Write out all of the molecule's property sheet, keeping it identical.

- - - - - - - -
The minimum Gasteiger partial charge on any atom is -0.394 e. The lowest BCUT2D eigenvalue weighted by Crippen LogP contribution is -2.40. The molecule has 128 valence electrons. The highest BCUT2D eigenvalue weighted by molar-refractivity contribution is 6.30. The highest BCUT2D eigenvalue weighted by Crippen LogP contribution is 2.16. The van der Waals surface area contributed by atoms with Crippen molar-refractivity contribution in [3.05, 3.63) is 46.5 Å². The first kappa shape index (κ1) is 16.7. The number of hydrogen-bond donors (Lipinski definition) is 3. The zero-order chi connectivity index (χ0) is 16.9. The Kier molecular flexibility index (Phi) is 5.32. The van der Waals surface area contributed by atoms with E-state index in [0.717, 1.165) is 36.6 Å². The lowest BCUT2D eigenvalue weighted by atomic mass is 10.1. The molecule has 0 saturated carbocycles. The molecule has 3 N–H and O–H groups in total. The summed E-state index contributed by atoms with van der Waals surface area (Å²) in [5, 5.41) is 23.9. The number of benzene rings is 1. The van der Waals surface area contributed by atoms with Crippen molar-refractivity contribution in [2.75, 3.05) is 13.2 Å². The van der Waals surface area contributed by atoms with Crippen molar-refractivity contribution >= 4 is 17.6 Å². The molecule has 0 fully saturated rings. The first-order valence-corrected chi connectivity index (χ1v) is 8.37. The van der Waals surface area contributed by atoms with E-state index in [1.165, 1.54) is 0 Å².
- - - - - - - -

The minimum Gasteiger partial charge on any atom is -0.394 e. The lowest BCUT2D eigenvalue weighted by Crippen LogP contribution is -2.40. The molecule has 128 valence electrons. The highest BCUT2D eigenvalue weighted by molar-refractivity contribution is 6.30. The highest BCUT2D eigenvalue weighted by Crippen LogP contribution is 2.16. The van der Waals surface area contributed by atoms with Crippen molar-refractivity contribution in [3.05, 3.63) is 46.5 Å². The first kappa shape index (κ1) is 16.7. The number of hydrogen-bond donors (Lipinski definition) is 3. The zero-order chi connectivity index (χ0) is 16.9. The Kier molecular flexibility index (Phi) is 5.32. The van der Waals surface area contributed by atoms with E-state index in [0.717, 1.165) is 36.6 Å². The lowest BCUT2D eigenvalue weighted by atomic mass is 10.1. The molecule has 0 saturated carbocycles. The molecule has 3 N–H and O–H groups in total. The summed E-state index contributed by atoms with van der Waals surface area (Å²) in [5, 5.41) is 23.9. The number of benzene rings is 1. The van der Waals surface area contributed by atoms with Crippen molar-refractivity contribution in [2.75, 3.05) is 13.2 Å². The van der Waals surface area contributed by atoms with Crippen molar-refractivity contribution >= 4 is 17.6 Å². The molecule has 0 fully saturated rings. The first-order valence-corrected chi connectivity index (χ1v) is 8.37. The van der Waals surface area contributed by atoms with E-state index in [1.165, 1.54) is 0 Å².